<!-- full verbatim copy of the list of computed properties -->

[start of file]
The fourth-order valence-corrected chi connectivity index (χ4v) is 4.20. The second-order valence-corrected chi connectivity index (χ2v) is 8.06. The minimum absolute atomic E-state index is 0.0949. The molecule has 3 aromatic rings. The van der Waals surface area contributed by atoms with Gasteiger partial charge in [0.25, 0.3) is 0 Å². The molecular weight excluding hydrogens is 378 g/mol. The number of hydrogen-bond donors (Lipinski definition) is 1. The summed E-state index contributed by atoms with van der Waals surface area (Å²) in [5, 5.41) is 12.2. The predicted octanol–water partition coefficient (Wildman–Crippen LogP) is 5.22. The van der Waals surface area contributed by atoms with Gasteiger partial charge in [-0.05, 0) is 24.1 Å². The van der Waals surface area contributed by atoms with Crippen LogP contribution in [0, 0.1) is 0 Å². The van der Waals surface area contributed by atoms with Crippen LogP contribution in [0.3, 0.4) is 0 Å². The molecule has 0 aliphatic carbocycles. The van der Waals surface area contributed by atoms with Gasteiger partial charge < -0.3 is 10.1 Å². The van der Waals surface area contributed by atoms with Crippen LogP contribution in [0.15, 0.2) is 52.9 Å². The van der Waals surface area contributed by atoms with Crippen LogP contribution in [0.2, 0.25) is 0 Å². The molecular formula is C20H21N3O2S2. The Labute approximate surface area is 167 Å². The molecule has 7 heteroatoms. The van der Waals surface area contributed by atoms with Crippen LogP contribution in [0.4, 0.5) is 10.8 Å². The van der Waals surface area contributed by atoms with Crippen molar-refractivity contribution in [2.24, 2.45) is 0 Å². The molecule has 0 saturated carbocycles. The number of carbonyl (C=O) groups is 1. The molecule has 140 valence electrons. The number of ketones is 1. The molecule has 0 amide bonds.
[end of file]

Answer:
The fourth-order valence-corrected chi connectivity index (χ4v) is 4.20. The second-order valence-corrected chi connectivity index (χ2v) is 8.06. The minimum absolute atomic E-state index is 0.0949. The molecule has 3 aromatic rings. The van der Waals surface area contributed by atoms with Gasteiger partial charge in [0.25, 0.3) is 0 Å². The molecular weight excluding hydrogens is 378 g/mol. The number of hydrogen-bond donors (Lipinski definition) is 1. The summed E-state index contributed by atoms with van der Waals surface area (Å²) in [5, 5.41) is 12.2. The predicted octanol–water partition coefficient (Wildman–Crippen LogP) is 5.22. The van der Waals surface area contributed by atoms with Gasteiger partial charge in [-0.05, 0) is 24.1 Å². The van der Waals surface area contributed by atoms with Crippen LogP contribution in [0, 0.1) is 0 Å². The van der Waals surface area contributed by atoms with Crippen LogP contribution in [0.3, 0.4) is 0 Å². The molecule has 0 aliphatic carbocycles. The van der Waals surface area contributed by atoms with Gasteiger partial charge < -0.3 is 10.1 Å². The van der Waals surface area contributed by atoms with Crippen LogP contribution in [0.15, 0.2) is 52.9 Å². The van der Waals surface area contributed by atoms with Crippen LogP contribution in [0.2, 0.25) is 0 Å². The molecular formula is C20H21N3O2S2. The Labute approximate surface area is 167 Å². The molecule has 7 heteroatoms. The van der Waals surface area contributed by atoms with Crippen LogP contribution in [0.4, 0.5) is 10.8 Å². The van der Waals surface area contributed by atoms with Crippen molar-refractivity contribution in [2.24, 2.45) is 0 Å². The molecule has 0 saturated carbocycles. The number of carbonyl (C=O) groups is 1. The molecule has 140 valence electrons. The number of ketones is 1. The molecule has 0 amide bonds.